I’ve never been good at downhill running. When you have a regular running shoe, you are not afraid of sliding off the sole of the shoe when going downhill and putting your foot in front of your center of mass. Your knees will hate you for that, but no big deal.
In huaraches, you have to think about landing your toes under your body where the arrow from your center-of-mass points. Landing on the center of mass means that you are not braking, and you have to find other ways to regulate your speed. I shortened my step increased the frequency. Cadence is something I need to practice so I can regain the energy spent on the uphill parts of the course.
Next few miles in huaraches
Everything that followed was quite uneventful. I have been running toe-strike for a long time, and in that sense, there really was no difference. If you have a good running technique, you can run in anything.
Every time I paid attention to my running, I had the feeling that the huarache sandals will fall off. However, when I was thinking about other things and moving on autopilot, then the shoes actually stayed on.
How do you break in huaraches sandals?
You have to get use to the shoes and then they work perfectly.
By the end of the second mile, I had to stop and adjust the straps on my right sandal as the heel strap started to slide down. That was the last adjustment I needed to make. Considering how many miles it takes to “run in” regular running shoes, a few miles seems quite good.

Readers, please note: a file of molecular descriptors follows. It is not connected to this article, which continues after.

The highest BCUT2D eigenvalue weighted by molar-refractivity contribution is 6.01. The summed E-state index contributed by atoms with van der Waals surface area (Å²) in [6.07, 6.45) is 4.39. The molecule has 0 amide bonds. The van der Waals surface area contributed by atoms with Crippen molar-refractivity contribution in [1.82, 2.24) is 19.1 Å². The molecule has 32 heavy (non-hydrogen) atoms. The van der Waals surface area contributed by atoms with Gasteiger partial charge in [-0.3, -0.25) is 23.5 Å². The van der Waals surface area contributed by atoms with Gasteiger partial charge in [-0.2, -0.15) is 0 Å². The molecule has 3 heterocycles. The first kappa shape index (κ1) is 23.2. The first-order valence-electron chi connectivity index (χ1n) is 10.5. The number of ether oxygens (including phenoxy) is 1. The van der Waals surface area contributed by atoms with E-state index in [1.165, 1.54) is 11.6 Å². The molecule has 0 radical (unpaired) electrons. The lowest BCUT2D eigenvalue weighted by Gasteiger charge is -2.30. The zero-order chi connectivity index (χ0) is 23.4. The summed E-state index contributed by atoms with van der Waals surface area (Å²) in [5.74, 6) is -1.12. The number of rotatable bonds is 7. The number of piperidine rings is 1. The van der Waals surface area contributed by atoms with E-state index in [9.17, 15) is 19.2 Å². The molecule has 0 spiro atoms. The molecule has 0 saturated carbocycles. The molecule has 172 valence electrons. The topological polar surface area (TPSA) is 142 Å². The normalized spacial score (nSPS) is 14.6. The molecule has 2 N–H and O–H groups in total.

Oh, my goodness! A blister!
After walking half a mile and running another 2.5 miles, I had a blister on the fourth toe of my right foot. It resulted in the combination of less than perfect lacing and my constant fear of the sandals falling off. So I tried to grab the sandal with my toes, and the friction from that movement caused the blister. I expect not to have more of these after I get used to the huaraches sandals and won’t try to grab them anymore.
Some of my friends pointed out that I will have blisters between my big and second toes where the silicon thing attaches to the sole. No problems there!
To be on the safe side, you could start training with barefoot running sandals on a treadmill, or you could try to run an indoor marathon.
No problems running with Huaraches sandals
I can put the Xero Shoes on right now and go out for 5 to 10-mile run, no problem. But the key here is that I have been working on my toe-strike running style for more than a year now, and switching to barefoot running sandals is natural.
If you are a heel-striker, there will be a learning curve. But you have to change, or you bust your knees.
Will I run my next marathon in huaraches? I don’t know. I have to run more in huaraches sandals to get a better understanding (100-200 miles maybe).
The main question: Is there an advantage over the regular running shoe, more effective style, stronger feet?
I don’t know if I would use the huaraches sandals for ultrarunning, but that’s what they do.
One thing I know, all my next “real” running shoes will have a thinner sole.